Photo Credit: Nicole Kimmel, Alberta Agriculture & Forestry
Spotted knapweed is native to Eastern Europe. It was introduced to North America as a contaminant in alfalfa seeds in the 1890s.
Infestations of spotted knapweed form monocultures that displace forage for wildlife and livestock. It prefers to invade disturbed areas in particular. Its roots release chemicals into the soil that inhibit the growth of other plants.
The flowers of spotted knapweed are 6-15 cm wide and the bracts have hair-like margins. These hairs are shorter than the triangular centre of the bract. The bracts also have distinctive dark vertical stripes.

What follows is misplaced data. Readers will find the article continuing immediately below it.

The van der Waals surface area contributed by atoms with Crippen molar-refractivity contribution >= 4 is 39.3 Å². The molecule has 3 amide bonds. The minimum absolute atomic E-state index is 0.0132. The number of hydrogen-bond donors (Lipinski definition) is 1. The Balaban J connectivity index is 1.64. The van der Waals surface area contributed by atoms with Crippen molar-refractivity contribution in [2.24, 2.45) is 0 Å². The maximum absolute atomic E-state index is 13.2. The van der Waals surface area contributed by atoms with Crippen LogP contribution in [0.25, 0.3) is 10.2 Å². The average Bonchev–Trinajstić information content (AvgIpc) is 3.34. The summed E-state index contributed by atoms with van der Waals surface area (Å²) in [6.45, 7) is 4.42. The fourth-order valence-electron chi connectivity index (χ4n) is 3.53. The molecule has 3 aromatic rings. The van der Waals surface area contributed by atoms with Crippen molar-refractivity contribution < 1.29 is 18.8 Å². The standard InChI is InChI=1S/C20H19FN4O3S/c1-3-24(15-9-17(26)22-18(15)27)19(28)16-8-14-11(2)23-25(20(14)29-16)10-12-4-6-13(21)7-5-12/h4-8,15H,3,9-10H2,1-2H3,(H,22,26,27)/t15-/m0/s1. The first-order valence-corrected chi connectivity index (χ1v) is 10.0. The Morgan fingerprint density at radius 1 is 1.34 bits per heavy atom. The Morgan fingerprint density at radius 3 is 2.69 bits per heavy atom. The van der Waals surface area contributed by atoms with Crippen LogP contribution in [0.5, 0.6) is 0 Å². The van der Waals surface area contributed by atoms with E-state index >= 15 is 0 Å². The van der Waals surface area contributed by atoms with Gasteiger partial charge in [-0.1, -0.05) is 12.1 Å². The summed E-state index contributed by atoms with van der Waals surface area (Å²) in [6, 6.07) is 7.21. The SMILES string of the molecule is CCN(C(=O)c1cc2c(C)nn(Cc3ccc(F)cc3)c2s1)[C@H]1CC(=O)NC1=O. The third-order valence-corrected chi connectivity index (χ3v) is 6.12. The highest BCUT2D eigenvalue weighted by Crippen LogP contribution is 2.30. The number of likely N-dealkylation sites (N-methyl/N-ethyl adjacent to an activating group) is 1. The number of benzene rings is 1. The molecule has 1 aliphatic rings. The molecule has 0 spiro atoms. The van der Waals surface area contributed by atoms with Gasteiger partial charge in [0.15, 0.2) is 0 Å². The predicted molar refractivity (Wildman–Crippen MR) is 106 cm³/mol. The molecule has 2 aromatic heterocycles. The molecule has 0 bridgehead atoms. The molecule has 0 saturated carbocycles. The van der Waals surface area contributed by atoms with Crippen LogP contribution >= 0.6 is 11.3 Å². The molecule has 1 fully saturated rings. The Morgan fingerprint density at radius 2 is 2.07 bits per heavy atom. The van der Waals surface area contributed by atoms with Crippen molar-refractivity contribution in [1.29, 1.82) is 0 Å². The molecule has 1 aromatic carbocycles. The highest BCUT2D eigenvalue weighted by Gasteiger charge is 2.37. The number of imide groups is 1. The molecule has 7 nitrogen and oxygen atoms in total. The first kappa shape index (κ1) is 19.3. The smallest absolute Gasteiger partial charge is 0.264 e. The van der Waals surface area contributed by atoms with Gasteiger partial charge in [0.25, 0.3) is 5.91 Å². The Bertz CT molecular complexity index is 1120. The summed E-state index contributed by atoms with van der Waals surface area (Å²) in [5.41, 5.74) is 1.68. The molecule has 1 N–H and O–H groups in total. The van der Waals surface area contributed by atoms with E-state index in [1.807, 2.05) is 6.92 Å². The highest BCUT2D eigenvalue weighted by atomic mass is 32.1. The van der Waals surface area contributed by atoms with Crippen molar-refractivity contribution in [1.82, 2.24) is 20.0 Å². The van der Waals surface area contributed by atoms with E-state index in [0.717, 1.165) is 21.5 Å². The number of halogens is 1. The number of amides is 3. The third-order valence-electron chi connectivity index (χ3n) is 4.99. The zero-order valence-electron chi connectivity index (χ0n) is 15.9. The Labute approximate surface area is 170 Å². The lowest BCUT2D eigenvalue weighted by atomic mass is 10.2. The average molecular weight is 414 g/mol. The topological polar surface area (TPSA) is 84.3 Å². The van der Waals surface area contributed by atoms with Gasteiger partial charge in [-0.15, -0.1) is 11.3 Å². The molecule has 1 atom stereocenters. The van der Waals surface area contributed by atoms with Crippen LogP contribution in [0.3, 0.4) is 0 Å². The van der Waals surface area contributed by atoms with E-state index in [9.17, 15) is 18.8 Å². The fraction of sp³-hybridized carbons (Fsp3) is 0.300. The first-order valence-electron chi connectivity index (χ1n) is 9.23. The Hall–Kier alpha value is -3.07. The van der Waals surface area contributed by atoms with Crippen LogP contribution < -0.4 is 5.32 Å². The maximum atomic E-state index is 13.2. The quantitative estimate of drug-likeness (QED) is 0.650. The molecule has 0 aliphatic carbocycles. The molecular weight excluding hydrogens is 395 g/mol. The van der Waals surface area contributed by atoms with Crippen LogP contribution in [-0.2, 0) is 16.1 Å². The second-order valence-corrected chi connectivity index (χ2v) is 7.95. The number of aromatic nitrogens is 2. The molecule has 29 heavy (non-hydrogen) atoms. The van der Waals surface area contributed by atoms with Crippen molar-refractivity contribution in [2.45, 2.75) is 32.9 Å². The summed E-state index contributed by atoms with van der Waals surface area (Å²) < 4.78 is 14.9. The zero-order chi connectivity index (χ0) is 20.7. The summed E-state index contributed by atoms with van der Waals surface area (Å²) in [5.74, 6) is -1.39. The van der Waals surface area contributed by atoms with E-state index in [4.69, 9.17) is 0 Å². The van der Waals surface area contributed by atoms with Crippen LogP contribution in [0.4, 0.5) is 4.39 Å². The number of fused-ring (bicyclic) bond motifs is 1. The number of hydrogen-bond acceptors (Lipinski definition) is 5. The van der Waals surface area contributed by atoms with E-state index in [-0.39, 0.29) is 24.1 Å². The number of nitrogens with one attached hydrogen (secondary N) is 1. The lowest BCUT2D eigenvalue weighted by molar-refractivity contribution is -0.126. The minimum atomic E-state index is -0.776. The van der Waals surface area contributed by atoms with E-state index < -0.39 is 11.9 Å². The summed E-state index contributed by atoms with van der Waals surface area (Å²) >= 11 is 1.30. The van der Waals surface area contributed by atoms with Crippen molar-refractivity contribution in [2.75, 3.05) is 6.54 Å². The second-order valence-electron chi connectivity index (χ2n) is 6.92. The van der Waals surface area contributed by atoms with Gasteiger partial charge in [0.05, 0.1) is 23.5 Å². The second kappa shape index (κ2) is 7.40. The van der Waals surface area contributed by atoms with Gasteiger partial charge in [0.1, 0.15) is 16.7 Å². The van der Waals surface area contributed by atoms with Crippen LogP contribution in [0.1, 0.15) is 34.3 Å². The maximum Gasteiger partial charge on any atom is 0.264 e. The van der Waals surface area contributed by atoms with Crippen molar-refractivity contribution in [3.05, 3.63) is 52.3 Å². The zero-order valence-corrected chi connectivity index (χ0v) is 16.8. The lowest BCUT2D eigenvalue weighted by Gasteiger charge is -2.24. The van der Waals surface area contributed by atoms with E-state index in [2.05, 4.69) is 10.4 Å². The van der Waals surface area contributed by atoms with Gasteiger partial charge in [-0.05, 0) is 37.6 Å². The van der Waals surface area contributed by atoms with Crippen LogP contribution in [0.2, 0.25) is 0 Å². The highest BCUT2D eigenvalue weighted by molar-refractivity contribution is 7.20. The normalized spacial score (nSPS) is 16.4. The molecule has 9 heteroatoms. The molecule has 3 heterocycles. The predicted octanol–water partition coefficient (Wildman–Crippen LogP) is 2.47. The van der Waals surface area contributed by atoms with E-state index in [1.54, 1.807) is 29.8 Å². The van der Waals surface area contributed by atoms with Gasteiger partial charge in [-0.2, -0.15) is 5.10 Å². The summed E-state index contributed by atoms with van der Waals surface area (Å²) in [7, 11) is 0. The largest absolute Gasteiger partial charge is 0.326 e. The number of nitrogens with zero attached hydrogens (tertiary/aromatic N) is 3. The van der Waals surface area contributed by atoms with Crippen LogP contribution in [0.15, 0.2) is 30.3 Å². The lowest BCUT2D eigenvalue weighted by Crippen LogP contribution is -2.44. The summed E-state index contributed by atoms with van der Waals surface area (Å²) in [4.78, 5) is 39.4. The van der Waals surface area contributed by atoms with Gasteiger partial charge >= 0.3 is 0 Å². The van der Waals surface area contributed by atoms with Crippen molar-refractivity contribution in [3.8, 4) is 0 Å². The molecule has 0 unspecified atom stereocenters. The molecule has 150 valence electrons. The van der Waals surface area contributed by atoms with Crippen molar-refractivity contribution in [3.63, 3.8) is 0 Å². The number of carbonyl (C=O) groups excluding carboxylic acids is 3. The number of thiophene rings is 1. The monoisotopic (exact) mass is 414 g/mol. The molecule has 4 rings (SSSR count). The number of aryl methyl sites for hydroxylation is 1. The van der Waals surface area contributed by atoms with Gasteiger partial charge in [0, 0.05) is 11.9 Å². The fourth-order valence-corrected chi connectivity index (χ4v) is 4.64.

The stem leaves are deeply lobed and each lobe is narrow.
The leaves and the stem are covered in hairs and are grey-green in colour. Each plant has several erect stems that grow 40-150 cm tall.